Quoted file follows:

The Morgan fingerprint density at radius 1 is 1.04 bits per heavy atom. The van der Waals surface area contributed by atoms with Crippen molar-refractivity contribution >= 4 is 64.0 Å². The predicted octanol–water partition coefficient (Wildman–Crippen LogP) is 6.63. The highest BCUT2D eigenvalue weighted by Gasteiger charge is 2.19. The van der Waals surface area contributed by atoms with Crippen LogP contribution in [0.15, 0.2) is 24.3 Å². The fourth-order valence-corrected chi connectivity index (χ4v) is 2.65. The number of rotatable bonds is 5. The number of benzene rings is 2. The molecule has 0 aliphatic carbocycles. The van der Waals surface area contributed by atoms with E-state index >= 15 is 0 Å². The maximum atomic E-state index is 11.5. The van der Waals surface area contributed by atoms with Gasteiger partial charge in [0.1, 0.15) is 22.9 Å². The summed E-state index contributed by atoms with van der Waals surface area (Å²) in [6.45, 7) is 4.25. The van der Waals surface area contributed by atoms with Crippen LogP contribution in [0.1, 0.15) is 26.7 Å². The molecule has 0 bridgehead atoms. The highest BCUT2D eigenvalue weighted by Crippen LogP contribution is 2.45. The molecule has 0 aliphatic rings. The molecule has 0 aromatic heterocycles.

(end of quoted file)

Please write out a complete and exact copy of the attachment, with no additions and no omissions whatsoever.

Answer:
The Morgan fingerprint density at radius 1 is 1.04 bits per heavy atom. The van der Waals surface area contributed by atoms with Crippen molar-refractivity contribution >= 4 is 64.0 Å². The predicted octanol–water partition coefficient (Wildman–Crippen LogP) is 6.63. The highest BCUT2D eigenvalue weighted by Gasteiger charge is 2.19. The van der Waals surface area contributed by atoms with Crippen LogP contribution in [0.15, 0.2) is 24.3 Å². The fourth-order valence-corrected chi connectivity index (χ4v) is 2.65. The number of rotatable bonds is 5. The number of benzene rings is 2. The molecule has 0 aliphatic carbocycles. The van der Waals surface area contributed by atoms with E-state index >= 15 is 0 Å². The maximum atomic E-state index is 11.5. The van der Waals surface area contributed by atoms with Gasteiger partial charge in [0.1, 0.15) is 22.9 Å². The summed E-state index contributed by atoms with van der Waals surface area (Å²) in [6.45, 7) is 4.25. The van der Waals surface area contributed by atoms with Crippen LogP contribution in [0.1, 0.15) is 26.7 Å². The molecule has 0 bridgehead atoms. The highest BCUT2D eigenvalue weighted by Crippen LogP contribution is 2.45. The molecule has 0 aliphatic rings. The molecule has 0 aromatic heterocycles.